Assessment of current strategic thinking in Government

8.  We urge the government to take note of the conclusions of the report by the Joint Committee on National Security which advocated an 'overarching strategy'. We share the concerns raised by our witnesses about the poor quality of National Strategy in Government. The evidence from the Minister and the Cabinet Office did not allay or address our concerns. We have little confidence that policies are informed by a clear, coherent strategic approach, informed by an assessment of the public's aspirations and their perceptions of the national interest. (Paragraph 58)

Promoting the capability of the Civil Service

9.  We believe that there is considerable unused capacity for strategic thinking in Whitehall departments which should be allowed to grow and flourish. This cannot be achieved if Ministers continue to insist that strategic thinking should be largely the preserve of Ministers. We reiterate our recommendation for a capability review of strategic thinking capacity in Whitehall, the objective being not that Ministers should give up their strategic role (which seems to be their fear), but that their deliberations and decisions should be better informed. (Paragraph 66)

10.  We are also concerned that the abolition of the National School for Government (NSG) will remove the last remaining elements of training in strategic thinking for the Civil Service. To ensure that this capacity is better valued and promoted in future, we invite the Government to set out how Civil Service Learning (which takes over from the NSG) will promote the training and embedding of effective strategic thinking skills. (Paragraph 67)

11.  The Government's response to this Report must address the question of whether there should be a stronger, perhaps constitutional, role for the Civil Service in promoting the long-term national interest, to help counteract the negative, short-term pressures on Ministers. (Paragraph 69)

Strengthening the centre of Government

12.  We have set out in previous reports our call for a stronger centre of Government to lead Civil Service reform. Ministers and the Senior Civil Service are alone in their complacency that that cross-departmental working is adequate. We therefore reiterate our recommendation for the Cabinet Office to be given the means and influence to act as an effective headquarters of Government, on behalf of the Prime Minister and Cabinet as a whole, or to explain how else the Government will address the endemic problem of failed cross departmental working. We believe that this stronger centre of Government is the only way to promote coherent National Strategy which is supported across all departments. We will return to this topic in future reports. (Paragraph 74)

Address longer-term context as well as short-term problems

13.  We welcome the Minister's assurance that the Government does consider the long-term impact of policies. However, we remain concerned that, in practice, decisions are made for short-term reasons, little reflecting the evidence or the longer-term interests of the nation. The clearer expression of the nation's strategic aims would help to ensure that short-term decisions are made in the context of the long term national strategic framework. This would also improve the ability of the Government to communicate a coherent narrative. (Paragraph 78)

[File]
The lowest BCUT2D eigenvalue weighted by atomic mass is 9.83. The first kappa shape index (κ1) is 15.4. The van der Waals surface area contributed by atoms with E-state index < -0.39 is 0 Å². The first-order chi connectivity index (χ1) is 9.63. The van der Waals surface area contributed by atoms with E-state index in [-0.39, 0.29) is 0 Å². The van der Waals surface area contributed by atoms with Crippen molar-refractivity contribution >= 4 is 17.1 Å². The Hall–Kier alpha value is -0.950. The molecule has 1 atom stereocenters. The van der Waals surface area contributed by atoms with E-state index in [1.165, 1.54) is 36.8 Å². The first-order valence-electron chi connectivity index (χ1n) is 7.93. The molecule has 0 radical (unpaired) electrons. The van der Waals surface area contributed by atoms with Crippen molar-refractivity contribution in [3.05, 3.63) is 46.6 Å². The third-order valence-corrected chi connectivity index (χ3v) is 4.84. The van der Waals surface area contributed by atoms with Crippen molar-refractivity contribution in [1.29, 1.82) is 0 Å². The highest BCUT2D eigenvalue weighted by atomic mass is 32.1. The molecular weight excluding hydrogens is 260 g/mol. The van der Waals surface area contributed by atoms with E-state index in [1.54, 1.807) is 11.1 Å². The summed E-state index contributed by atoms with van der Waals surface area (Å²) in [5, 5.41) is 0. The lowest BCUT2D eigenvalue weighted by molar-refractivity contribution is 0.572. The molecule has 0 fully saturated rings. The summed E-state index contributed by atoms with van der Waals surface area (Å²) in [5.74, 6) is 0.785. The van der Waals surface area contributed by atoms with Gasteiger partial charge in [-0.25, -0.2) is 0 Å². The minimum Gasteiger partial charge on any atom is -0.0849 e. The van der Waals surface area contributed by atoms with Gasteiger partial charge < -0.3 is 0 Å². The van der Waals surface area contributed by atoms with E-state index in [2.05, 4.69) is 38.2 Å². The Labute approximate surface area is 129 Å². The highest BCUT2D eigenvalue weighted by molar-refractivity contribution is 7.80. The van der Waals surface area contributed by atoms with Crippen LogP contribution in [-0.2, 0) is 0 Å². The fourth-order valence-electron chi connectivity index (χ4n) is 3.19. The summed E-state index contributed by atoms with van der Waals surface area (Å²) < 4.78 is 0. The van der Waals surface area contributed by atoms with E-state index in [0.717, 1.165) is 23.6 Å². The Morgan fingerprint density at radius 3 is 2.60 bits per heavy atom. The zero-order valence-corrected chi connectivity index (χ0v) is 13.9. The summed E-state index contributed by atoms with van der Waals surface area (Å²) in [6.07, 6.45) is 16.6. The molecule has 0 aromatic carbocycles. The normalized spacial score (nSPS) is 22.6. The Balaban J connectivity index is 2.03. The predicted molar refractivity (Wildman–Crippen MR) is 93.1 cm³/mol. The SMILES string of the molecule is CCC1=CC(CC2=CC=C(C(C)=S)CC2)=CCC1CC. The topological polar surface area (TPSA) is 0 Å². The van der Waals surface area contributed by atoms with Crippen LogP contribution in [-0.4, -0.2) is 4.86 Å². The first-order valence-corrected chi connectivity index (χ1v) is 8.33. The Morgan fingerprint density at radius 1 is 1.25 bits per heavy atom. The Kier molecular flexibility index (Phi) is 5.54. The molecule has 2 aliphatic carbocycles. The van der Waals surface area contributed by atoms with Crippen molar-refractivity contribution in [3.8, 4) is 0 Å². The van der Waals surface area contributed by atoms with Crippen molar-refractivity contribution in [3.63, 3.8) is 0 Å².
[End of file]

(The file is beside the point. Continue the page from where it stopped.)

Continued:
14.  The Cabinet and its committees are capable of carrying out little more than a patch-and-mend to the policies which reflect differing departmental strategies and timescales. The system makes ministers accountable for decisions, but makes it hard for individual Ministers or the ministerial team to determine how decisions are considered from the outset. There remains a critical unfulfilled role at the centre of Government in coordinating and reconciling priorities, to ensure that long-term and short-term goals are coherent across departments. Only a clear national strategic framework can place day-to-day decisions in the long-term context, or emergent strategy is more likely to throw up unanticipated problems, such as the need to revisit carrier aviation policy, to revise feed-in tariff rates for micro-renewables or the over-optimism of the government's initial economic forecasts. (Paragraph 81)

Improve the proper use of Scenario Planning in managing uncertainty

15.  We are concerned that the increase of horizon scanning gives politicians and officials a false sense of security that they are prepared for all eventualities. We advocate a greater recognition of the unpredictable nature of the issues which face us as a nation. We recommend a review of the use of horizon scanning and its purpose. This should be undertaken on the grounds that speculative study of alternative futures is necessary but on the understanding that strategic assessment must also consider unknown future challenges and be prepared to respond to uncertainty. (Paragraph 90)

16.  We very much welcome the Minister's advocacy of analysis and policy which takes account of risks and uncertainties. However this must be reflected in the Government's emergent National Strategy and in the policy-making process, and to do so requires the Government to have the skills and capacity for such assessment and analysis across Whitehall. This underlines the need for a capability review of strategic thinking capacity. (Paragraph 91)